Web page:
Both wind and solar generation require massive amounts of elements like lithium, cobalt, and neodymium that are difficult and environmentally hazardous to mine. Going all-renewable would require a 200% to 2,000% increase in mining for these elements, often in countries with abysmal environmental and labor standards. The tales of rare earth mines leaving behind lakes of toxic sludge in China and children as young as four mining cobalt in the Congo are chilling.
Finally, once the prodigious buildout of turbines, panels, transmission lines, and storage was completed, the United States would come across another insurmountable hurdle: landfill space. Unfortunately, most wind turbines and solar panels are expected to last only 20 to 30 years, and recycling them is still prohibitively expensive. A recent study estimates a whopping 8 million tons of solar panels will be sent to landfills by 2030, ballooning to 80 million tons by 2050. If renewable energy use grows at the projected scale, solar panels alone will represent 10% of global electronic waste — potentially leaching toxic chemicals all the while.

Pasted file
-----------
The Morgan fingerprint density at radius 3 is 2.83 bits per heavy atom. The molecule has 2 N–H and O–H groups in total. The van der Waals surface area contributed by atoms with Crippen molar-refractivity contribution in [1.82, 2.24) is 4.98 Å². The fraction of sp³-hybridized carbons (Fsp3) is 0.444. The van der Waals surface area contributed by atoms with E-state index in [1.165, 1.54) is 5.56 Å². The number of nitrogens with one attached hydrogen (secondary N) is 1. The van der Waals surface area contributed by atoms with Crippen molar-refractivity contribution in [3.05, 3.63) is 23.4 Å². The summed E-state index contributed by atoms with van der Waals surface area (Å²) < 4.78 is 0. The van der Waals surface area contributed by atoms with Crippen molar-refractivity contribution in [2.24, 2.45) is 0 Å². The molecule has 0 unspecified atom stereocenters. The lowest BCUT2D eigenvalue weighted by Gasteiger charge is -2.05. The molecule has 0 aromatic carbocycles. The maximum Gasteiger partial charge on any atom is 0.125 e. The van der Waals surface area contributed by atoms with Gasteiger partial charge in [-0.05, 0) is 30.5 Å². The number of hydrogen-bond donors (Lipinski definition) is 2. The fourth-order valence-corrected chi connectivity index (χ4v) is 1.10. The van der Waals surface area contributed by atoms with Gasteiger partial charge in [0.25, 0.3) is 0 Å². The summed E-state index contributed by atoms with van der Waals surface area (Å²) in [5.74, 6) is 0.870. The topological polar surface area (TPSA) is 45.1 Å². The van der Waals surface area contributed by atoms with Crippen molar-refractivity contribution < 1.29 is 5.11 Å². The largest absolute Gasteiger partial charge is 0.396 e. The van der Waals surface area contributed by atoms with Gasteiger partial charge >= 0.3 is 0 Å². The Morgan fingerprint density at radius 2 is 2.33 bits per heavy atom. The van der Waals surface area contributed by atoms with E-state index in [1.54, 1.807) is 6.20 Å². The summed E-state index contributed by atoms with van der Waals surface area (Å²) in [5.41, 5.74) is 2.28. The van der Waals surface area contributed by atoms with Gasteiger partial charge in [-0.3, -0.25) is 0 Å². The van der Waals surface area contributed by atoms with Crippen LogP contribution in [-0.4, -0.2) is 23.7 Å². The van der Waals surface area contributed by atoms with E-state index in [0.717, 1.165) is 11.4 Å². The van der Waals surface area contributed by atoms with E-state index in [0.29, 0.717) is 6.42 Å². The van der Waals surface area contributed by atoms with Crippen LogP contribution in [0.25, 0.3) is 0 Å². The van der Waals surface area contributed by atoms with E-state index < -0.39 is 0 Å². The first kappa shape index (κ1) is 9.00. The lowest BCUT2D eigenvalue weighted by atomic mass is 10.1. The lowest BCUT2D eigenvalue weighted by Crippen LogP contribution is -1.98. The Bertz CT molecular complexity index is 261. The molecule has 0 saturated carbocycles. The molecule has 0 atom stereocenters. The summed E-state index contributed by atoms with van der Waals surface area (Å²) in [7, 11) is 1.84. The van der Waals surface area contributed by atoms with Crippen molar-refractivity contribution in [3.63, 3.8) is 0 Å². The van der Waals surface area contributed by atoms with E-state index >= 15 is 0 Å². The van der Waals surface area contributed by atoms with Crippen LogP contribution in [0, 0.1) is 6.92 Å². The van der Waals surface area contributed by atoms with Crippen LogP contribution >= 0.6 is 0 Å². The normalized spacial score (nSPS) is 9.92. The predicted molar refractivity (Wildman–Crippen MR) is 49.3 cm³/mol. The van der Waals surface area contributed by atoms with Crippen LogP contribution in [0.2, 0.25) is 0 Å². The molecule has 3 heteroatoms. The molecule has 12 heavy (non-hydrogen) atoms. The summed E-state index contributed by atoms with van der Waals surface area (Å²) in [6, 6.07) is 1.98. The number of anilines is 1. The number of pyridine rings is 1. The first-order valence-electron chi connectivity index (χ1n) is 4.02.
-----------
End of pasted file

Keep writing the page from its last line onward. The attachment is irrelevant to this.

Wind turbines are even harder to decommission. Their massive blades are difficult (to put it lightly) to remove, cut down, and transport and extremely slow to break down. “The wind turbine blade will be there, ultimately, forever,” said one waste management executive.